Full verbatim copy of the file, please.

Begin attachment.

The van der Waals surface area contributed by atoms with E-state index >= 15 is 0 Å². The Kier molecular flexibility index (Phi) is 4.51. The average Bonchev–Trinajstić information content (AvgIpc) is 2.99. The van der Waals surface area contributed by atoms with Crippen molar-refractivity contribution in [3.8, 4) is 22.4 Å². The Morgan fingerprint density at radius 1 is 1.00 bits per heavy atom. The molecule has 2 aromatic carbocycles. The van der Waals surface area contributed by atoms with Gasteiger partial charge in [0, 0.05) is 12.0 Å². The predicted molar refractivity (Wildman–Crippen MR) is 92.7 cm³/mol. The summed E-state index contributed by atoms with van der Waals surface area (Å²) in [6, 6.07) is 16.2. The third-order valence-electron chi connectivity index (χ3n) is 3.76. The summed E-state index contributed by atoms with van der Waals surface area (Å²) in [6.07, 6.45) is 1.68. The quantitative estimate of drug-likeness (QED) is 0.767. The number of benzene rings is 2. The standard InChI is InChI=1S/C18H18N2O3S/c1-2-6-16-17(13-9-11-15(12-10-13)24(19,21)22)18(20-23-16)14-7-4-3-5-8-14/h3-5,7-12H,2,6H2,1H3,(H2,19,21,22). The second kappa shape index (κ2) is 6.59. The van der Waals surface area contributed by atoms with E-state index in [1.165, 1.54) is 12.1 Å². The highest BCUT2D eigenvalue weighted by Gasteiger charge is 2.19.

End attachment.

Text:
The van der Waals surface area contributed by atoms with E-state index >= 15 is 0 Å². The Kier molecular flexibility index (Phi) is 4.51. The average Bonchev–Trinajstić information content (AvgIpc) is 2.99. The van der Waals surface area contributed by atoms with Crippen molar-refractivity contribution in [3.8, 4) is 22.4 Å². The Morgan fingerprint density at radius 1 is 1.00 bits per heavy atom. The molecule has 2 aromatic carbocycles. The van der Waals surface area contributed by atoms with Gasteiger partial charge in [0, 0.05) is 12.0 Å². The predicted molar refractivity (Wildman–Crippen MR) is 92.7 cm³/mol. The summed E-state index contributed by atoms with van der Waals surface area (Å²) in [6, 6.07) is 16.2. The third-order valence-electron chi connectivity index (χ3n) is 3.76. The summed E-state index contributed by atoms with van der Waals surface area (Å²) in [6.07, 6.45) is 1.68. The quantitative estimate of drug-likeness (QED) is 0.767. The number of benzene rings is 2. The standard InChI is InChI=1S/C18H18N2O3S/c1-2-6-16-17(13-9-11-15(12-10-13)24(19,21)22)18(20-23-16)14-7-4-3-5-8-14/h3-5,7-12H,2,6H2,1H3,(H2,19,21,22). The second kappa shape index (κ2) is 6.59. The van der Waals surface area contributed by atoms with E-state index in [1.165, 1.54) is 12.1 Å². The highest BCUT2D eigenvalue weighted by Gasteiger charge is 2.19.